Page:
"I don't know if I've ever felt this way about a team before," said Spoelstra, after the Heat's season-ending 110-102 win against the Washington Wizards. "I don't know if I've ever wanted something more for a team."
The Heat [41-41] are the only team in NBA history to go from 19 games under .500 to owning an even record at the end of the season. But it didn't control its own destiny Wednesday at AmericanAirlines Arena. The Heat needed a Chicago Bulls or Indianapolis Pacers loss to make the postseason, but neither happened. Tears flowed from various players in front of the media and behind the doors of the locker room.
Spoelstra struggled to find the right thing to say in his postgame press conference. The ninth-year coach has now missed the playoffs twice in his career, as well as won two NBA titles.
"When any one of us wanted to get into team sports it was to be around a team like this," Spoelstra said. "We went through so much together in just a few months and really got to know each other. Through everything we've made each other better."
There was no shortage of adversity for the Heat, a team constructed of journeymen and former NBA D-League players. That makeshift roster -- minus Chris Bosh -- and missing its most confident player in Dion Waiters for the most vital stretch of the season, went 30-11 during the second half. It pulled off dramatic wins against the Golden State Warriors, swept the defending champion Cleveland Cavaliers at home, and went 2-0 against James Harden's Houston Rockets.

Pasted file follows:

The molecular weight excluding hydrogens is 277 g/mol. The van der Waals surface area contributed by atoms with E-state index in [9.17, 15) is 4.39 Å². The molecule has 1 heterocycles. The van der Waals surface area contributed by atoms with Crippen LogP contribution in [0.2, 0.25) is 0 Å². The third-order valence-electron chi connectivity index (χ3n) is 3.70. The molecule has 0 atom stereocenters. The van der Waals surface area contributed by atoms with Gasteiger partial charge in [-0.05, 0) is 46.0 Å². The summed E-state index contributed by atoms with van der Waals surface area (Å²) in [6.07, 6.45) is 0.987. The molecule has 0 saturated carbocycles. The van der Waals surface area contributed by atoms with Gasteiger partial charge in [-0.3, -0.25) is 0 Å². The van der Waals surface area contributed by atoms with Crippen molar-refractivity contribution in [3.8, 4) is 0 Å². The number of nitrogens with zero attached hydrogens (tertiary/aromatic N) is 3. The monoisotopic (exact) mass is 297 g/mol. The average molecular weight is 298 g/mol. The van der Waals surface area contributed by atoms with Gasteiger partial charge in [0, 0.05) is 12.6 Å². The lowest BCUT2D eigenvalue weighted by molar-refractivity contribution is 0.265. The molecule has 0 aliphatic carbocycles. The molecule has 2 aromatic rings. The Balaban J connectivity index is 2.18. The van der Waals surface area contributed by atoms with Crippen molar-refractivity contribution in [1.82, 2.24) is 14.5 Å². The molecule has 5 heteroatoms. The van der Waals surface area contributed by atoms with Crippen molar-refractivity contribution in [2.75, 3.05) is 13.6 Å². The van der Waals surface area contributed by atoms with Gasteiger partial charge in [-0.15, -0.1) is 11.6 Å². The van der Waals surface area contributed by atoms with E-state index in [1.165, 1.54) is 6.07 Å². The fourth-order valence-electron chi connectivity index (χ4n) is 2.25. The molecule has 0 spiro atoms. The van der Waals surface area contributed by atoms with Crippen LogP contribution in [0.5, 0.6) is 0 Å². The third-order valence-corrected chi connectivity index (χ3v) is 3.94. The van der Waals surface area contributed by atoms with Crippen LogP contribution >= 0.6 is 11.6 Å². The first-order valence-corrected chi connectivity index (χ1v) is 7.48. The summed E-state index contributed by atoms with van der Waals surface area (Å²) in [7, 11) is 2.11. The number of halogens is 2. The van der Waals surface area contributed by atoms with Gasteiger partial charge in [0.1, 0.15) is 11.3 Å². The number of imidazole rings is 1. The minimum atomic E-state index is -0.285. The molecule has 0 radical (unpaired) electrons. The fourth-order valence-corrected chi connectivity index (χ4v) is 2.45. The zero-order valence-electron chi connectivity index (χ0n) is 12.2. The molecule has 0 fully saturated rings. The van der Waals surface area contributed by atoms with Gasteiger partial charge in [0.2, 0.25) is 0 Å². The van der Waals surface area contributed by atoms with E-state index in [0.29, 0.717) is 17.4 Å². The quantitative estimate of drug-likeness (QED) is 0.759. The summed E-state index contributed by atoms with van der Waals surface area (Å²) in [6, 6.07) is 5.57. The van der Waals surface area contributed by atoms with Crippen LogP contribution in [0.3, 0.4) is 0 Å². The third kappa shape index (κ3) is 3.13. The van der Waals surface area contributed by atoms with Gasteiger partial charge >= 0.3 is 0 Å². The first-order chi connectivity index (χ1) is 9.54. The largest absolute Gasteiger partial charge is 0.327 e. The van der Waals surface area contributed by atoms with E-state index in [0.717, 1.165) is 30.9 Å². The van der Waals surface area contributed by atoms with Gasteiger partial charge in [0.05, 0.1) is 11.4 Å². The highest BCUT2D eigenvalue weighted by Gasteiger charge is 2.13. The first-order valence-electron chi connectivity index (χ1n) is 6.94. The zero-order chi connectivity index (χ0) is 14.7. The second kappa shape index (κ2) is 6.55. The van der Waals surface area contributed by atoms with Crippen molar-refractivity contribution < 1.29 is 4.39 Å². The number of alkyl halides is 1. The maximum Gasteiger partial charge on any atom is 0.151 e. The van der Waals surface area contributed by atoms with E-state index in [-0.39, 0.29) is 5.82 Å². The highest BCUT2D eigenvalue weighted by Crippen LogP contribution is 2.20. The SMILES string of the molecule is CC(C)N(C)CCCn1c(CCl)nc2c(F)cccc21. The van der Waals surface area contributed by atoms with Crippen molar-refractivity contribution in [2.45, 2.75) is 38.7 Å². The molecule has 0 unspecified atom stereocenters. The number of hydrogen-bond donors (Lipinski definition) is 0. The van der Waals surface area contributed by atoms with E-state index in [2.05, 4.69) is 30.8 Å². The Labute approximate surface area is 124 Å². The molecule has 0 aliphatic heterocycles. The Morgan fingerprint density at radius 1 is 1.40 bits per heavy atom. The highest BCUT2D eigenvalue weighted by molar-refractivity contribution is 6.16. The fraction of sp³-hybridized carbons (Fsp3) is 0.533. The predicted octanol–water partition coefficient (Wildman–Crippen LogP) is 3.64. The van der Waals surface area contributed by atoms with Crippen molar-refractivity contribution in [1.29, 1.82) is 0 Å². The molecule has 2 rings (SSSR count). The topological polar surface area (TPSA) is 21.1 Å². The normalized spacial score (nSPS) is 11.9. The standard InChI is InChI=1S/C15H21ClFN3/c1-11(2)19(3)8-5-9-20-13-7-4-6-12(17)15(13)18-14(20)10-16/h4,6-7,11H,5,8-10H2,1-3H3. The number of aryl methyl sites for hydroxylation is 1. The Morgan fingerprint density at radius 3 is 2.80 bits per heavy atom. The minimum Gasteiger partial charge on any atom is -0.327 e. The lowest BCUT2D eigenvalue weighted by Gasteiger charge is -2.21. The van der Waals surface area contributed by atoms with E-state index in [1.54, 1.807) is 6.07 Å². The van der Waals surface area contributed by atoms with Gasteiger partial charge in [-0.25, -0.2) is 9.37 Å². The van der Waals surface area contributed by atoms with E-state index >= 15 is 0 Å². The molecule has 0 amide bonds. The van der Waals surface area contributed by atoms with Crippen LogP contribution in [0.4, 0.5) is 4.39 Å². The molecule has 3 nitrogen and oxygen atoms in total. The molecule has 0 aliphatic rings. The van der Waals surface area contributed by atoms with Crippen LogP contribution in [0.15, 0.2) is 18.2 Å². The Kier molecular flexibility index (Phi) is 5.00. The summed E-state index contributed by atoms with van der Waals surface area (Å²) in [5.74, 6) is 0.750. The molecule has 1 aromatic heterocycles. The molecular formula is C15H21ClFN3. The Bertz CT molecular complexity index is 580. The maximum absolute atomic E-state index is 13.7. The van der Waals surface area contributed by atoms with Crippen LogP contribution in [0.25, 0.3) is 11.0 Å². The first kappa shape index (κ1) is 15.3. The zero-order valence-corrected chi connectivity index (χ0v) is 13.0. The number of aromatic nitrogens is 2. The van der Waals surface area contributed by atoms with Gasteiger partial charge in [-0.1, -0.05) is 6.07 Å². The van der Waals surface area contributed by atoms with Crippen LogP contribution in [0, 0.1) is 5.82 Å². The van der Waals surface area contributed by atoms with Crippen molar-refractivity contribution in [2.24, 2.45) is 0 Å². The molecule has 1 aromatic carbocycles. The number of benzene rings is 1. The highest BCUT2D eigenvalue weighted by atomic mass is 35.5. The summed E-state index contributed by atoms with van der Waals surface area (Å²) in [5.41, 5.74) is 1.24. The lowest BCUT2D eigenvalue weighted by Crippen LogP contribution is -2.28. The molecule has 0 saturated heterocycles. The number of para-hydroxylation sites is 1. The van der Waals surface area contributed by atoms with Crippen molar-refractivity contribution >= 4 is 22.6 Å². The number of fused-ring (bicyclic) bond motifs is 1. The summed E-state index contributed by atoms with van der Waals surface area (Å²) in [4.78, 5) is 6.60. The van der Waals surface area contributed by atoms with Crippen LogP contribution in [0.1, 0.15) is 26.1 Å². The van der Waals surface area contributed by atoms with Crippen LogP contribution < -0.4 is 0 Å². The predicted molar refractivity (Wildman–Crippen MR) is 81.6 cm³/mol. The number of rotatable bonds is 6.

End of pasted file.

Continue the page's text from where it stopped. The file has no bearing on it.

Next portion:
Hassan Whiteside finished the season with 24 points and 18 rebounds. He led the NBA in rebounding during his 2016 campaign.
"It was such an honor to be around a group like this," Spoelstra said. "It really was. I wish I had something for this team to keep this thing going. I think the hardest thing for any of us to wrap our minds around is that we don't have practice tomorrow at 12. It just doesn't feel right. It doesn't feel like the basketball gods shined down on us. I think probably our group wants to be in there, arguably as much as any team in the playoffs. It's just an extremely tough thing to wrap our minds around right now."
"This is a great group and everything that we went through together brought it out," Spoelstra said. "This was the most vulnerable group I've been around and it was basketball, but it really became a family and became a group that really cared and loved each other and we weren't afraid to tell each other that."
Now the Heat turn its focus to the May 16 NBA Draft lottery, instead of planning for a playoff series this weekend on the road.
"It's still full of emotions," Heat guard Goran Dragic said after the game. "We just found out we didn't make the playoffs. You know it's tough. Especially because we know how much hard work we put in, how much we sacrificed for each other. This season was really ups and downs."
"I just said to a couple of guys, this was my favorite team that I've been a part of."